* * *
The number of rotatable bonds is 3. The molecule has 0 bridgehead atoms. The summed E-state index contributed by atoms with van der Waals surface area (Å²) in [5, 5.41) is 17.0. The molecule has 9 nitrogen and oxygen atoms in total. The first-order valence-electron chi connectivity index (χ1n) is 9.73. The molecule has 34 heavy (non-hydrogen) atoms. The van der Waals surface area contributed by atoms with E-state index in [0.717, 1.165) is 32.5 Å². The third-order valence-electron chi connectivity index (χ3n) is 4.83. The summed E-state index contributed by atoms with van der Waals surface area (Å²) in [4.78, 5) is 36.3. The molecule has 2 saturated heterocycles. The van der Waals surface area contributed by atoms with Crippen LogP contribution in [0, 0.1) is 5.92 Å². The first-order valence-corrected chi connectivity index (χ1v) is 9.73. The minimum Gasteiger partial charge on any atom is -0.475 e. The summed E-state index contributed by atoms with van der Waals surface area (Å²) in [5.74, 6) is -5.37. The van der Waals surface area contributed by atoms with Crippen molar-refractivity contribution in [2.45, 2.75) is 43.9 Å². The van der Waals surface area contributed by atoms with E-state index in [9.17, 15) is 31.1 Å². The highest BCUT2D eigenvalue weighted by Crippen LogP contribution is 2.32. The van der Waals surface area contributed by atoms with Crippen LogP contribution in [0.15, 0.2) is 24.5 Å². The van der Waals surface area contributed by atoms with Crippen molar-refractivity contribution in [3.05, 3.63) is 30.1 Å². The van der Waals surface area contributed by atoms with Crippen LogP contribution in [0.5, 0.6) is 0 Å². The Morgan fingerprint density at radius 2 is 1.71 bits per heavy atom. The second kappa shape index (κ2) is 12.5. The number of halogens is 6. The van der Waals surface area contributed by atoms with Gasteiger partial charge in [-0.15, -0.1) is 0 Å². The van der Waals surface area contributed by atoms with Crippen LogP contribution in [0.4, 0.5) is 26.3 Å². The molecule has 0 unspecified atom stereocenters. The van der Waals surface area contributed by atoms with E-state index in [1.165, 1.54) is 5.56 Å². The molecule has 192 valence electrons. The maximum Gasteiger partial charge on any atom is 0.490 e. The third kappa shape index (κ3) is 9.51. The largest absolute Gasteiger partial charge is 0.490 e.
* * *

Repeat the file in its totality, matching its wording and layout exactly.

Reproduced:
The number of rotatable bonds is 3. The molecule has 0 bridgehead atoms. The summed E-state index contributed by atoms with van der Waals surface area (Å²) in [5, 5.41) is 17.0. The molecule has 9 nitrogen and oxygen atoms in total. The first-order valence-electron chi connectivity index (χ1n) is 9.73. The molecule has 34 heavy (non-hydrogen) atoms. The van der Waals surface area contributed by atoms with E-state index in [0.717, 1.165) is 32.5 Å². The third-order valence-electron chi connectivity index (χ3n) is 4.83. The summed E-state index contributed by atoms with van der Waals surface area (Å²) in [4.78, 5) is 36.3. The molecule has 2 saturated heterocycles. The van der Waals surface area contributed by atoms with Crippen LogP contribution in [0, 0.1) is 5.92 Å². The first-order valence-corrected chi connectivity index (χ1v) is 9.73. The minimum Gasteiger partial charge on any atom is -0.475 e. The summed E-state index contributed by atoms with van der Waals surface area (Å²) in [5.74, 6) is -5.37. The van der Waals surface area contributed by atoms with Crippen molar-refractivity contribution in [2.45, 2.75) is 43.9 Å². The van der Waals surface area contributed by atoms with E-state index in [9.17, 15) is 31.1 Å². The highest BCUT2D eigenvalue weighted by Crippen LogP contribution is 2.32. The van der Waals surface area contributed by atoms with Crippen LogP contribution in [0.15, 0.2) is 24.5 Å². The van der Waals surface area contributed by atoms with Crippen molar-refractivity contribution in [3.05, 3.63) is 30.1 Å². The van der Waals surface area contributed by atoms with Crippen LogP contribution in [0.5, 0.6) is 0 Å². The Morgan fingerprint density at radius 2 is 1.71 bits per heavy atom. The second kappa shape index (κ2) is 12.5. The number of halogens is 6. The van der Waals surface area contributed by atoms with Gasteiger partial charge in [-0.15, -0.1) is 0 Å². The van der Waals surface area contributed by atoms with Crippen LogP contribution in [0.4, 0.5) is 26.3 Å². The molecule has 0 unspecified atom stereocenters. The van der Waals surface area contributed by atoms with E-state index in [1.165, 1.54) is 5.56 Å². The molecule has 192 valence electrons. The maximum Gasteiger partial charge on any atom is 0.490 e. The third kappa shape index (κ3) is 9.51. The largest absolute Gasteiger partial charge is 0.490 e.